Gazette editorial about Gonzales and U.S. attorney purge ignored possible obstruction of justice allegations
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The Gazette of Colorado Springs dubiously argued in an editorial that the Bush administration's firing of eight U.S attorneys is "much ado about nothing, really." In calling for "[d]umping" U.S. Attorney General Alberto Gonzales "for the right reasons" -- namely, "failure to be candid" about why the eight were fired -- The Gazette ignored evidence suggesting that one attorney was fired to obstruct a corruption investigation involving Republicans and the testimony of another who said he felt political pressure to hasten an investigation targeting Democrats.
A March 23 editorial in The Gazette of Colorado Springs dubiously called the Bush administration's firing of eight U.S. attorneys "much ado about nothing," claiming, "Where [U.S. Attorney General Alberto] Gonzales and other senior administration officials can be faulted is in their failure to be candid about their motives for doing so, which made it seem like something more sinister than it was." However, as Colorado Media Matters has noted, critics have cited evidence suggesting that former San Diego U.S. attorney Carol Lam's firing was intended to obstruct a corruption investigation involving Republicans. Her dismissal to achieve that end might be considered a federal crime.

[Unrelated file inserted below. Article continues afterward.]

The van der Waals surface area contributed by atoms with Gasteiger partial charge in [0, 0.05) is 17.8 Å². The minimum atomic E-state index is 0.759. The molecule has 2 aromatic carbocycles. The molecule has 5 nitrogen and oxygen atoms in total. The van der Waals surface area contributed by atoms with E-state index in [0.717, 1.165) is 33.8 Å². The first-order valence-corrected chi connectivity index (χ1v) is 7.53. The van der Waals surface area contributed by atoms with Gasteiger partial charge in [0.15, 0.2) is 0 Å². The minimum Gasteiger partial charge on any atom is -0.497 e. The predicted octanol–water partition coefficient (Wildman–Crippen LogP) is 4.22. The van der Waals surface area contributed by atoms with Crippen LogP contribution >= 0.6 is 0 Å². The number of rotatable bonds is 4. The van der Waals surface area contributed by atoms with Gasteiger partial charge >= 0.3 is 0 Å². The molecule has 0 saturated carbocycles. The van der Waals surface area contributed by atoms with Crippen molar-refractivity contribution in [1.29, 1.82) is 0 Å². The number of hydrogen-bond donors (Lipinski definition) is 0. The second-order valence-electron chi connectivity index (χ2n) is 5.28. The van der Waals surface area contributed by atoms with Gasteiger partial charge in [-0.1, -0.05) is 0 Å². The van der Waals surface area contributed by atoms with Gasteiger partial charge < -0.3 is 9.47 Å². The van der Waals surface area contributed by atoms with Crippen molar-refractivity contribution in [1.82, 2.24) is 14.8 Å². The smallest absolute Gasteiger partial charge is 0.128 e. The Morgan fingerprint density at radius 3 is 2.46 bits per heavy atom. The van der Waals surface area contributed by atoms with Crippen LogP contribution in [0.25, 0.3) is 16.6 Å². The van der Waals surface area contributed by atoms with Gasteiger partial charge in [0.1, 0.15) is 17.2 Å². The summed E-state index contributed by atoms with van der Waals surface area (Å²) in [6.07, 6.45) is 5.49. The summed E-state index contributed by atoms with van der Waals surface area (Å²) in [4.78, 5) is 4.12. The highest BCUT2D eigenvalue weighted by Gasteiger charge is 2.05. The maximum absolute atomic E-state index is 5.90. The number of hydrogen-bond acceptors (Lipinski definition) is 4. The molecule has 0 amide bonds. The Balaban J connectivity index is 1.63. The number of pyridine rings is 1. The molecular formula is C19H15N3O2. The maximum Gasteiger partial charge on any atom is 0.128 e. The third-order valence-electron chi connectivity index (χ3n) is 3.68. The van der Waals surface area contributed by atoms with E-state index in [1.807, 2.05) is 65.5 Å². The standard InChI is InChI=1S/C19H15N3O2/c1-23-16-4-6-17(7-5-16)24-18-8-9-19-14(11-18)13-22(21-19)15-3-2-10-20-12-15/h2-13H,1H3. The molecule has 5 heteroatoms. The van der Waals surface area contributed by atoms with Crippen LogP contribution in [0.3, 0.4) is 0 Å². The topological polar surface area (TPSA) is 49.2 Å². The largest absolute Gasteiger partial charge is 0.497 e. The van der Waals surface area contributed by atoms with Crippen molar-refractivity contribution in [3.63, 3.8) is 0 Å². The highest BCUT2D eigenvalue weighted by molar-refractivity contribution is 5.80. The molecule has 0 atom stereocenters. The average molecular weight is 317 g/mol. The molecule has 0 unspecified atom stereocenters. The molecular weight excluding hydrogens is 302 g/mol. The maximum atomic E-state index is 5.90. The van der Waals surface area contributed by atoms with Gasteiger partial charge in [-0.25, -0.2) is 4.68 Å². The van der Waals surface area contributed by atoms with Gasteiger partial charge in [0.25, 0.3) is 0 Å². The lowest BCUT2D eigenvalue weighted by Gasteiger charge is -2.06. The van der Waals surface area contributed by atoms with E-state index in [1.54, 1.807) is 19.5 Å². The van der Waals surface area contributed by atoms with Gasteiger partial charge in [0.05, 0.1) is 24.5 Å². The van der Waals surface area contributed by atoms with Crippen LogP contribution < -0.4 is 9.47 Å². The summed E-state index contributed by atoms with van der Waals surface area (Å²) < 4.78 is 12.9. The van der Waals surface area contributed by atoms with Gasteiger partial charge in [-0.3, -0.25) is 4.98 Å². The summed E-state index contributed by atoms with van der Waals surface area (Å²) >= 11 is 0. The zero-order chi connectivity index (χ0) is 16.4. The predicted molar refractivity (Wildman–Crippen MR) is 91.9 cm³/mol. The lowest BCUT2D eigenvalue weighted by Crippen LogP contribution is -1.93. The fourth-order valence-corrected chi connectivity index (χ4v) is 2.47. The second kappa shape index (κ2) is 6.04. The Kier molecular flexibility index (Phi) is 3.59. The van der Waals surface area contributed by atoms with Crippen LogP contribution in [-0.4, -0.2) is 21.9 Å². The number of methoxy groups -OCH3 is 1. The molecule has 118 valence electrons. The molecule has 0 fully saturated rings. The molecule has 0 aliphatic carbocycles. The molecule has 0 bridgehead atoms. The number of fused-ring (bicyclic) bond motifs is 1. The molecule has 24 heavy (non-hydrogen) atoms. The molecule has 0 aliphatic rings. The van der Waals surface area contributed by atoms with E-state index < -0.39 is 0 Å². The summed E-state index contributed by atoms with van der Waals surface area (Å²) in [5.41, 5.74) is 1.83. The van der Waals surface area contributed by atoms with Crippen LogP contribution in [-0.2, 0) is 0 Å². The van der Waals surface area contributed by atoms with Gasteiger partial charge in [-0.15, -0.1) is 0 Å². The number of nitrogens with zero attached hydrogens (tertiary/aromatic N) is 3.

Furthermore, other violations reportedly might have occurred in the case of former New Mexico U.S. attorney David Iglesias, who has testified that two Republican members of Congress pressured him to pursue corruption charges against Democrats. As Media Matters for America noted -- quoting a March 5 article in The Washington Post -- "[l]egal experts say it violates congressional ethics rules for a senator or House member to communicate with a federal prosecutor regarding an ongoing criminal investigation."
The Gazette editorial criticized Gonzales and argued in favor of his dismissal "for the right reasons," namely that administration officials failed "to be candid" about their reasons for the firings. Nonetheless, it advanced a conservative talking point by claiming, "The firings that precipitated the current crisis are much ado about nothing, really."
On the contrary, Colorado Media Matters has pointed out reports of evidence suggesting that the administration might have fired Lam because of her investigations into a corruption scandal surrounding convicted former U.S. Rep. Randy "Duke" Cunningham (R-CA).
For example, according to a timeline compiled by the weblog Talking Points Memo, The Wall Street Journal reported (subscription required) on May 6, 2006, that Lam's office was investigating Kyle "Dusty" Foggo in connection with the Cunningham case. The Journal made the disclosure in an article about the resignation of then-CIA director Porter Goss, who had chosen Foggo to be the CIA's executive director. The blog TPM Muckraker also noted that on May 11, 2006, the Los Angeles Times reported that Lam's investigation had widened to include U.S. Rep. Jerry Lewis (R-CA), then-chairman of the House Appropriations Committee. That same day, as Talking Points Memo noted, D. Kyle Sampson, who formerly was Gonzales' chief of staff, emailed Deputy White House Counsel William Kelley, writing that he wanted to discuss "[t]he real problem we have right now with Carol Lam that leads me to conclude that we should have someone ready to be nominated on 11/18, the day her 4-year term expires."